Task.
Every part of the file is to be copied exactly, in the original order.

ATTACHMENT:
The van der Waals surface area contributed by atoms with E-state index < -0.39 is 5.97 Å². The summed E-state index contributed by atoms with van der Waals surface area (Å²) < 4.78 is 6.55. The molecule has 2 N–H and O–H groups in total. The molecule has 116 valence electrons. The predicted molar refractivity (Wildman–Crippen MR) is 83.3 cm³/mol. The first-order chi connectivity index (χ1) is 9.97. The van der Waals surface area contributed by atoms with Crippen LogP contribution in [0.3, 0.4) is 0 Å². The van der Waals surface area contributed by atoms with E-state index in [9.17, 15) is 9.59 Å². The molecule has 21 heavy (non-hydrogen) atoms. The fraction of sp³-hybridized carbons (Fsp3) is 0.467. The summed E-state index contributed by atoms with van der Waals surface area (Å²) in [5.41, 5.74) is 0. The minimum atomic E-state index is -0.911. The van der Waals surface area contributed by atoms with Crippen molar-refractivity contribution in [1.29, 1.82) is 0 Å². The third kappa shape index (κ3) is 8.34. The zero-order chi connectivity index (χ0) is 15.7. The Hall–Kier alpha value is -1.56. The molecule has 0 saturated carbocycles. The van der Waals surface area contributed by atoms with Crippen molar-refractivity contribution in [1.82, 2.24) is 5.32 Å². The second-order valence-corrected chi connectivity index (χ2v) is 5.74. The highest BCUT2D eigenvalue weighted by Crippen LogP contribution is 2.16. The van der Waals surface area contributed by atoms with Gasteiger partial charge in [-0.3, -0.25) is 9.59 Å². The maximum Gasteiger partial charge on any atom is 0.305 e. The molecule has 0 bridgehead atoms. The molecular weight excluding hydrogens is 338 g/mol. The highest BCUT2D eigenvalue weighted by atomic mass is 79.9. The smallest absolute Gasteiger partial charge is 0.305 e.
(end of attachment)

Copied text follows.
The van der Waals surface area contributed by atoms with E-state index < -0.39 is 5.97 Å². The summed E-state index contributed by atoms with van der Waals surface area (Å²) < 4.78 is 6.55. The molecule has 2 N–H and O–H groups in total. The molecule has 116 valence electrons. The predicted molar refractivity (Wildman–Crippen MR) is 83.3 cm³/mol. The first-order chi connectivity index (χ1) is 9.97. The van der Waals surface area contributed by atoms with Crippen LogP contribution in [0.3, 0.4) is 0 Å². The van der Waals surface area contributed by atoms with E-state index in [9.17, 15) is 9.59 Å². The molecule has 21 heavy (non-hydrogen) atoms. The fraction of sp³-hybridized carbons (Fsp3) is 0.467. The summed E-state index contributed by atoms with van der Waals surface area (Å²) in [5.41, 5.74) is 0. The minimum atomic E-state index is -0.911. The van der Waals surface area contributed by atoms with Crippen molar-refractivity contribution in [1.29, 1.82) is 0 Å². The third kappa shape index (κ3) is 8.34. The zero-order chi connectivity index (χ0) is 15.7. The Hall–Kier alpha value is -1.56. The molecule has 0 saturated carbocycles. The van der Waals surface area contributed by atoms with Crippen molar-refractivity contribution in [1.82, 2.24) is 5.32 Å². The second-order valence-corrected chi connectivity index (χ2v) is 5.74. The highest BCUT2D eigenvalue weighted by Crippen LogP contribution is 2.16. The van der Waals surface area contributed by atoms with Gasteiger partial charge in [-0.3, -0.25) is 9.59 Å². The maximum Gasteiger partial charge on any atom is 0.305 e. The molecule has 0 bridgehead atoms. The molecular weight excluding hydrogens is 338 g/mol. The highest BCUT2D eigenvalue weighted by atomic mass is 79.9. The smallest absolute Gasteiger partial charge is 0.305 e.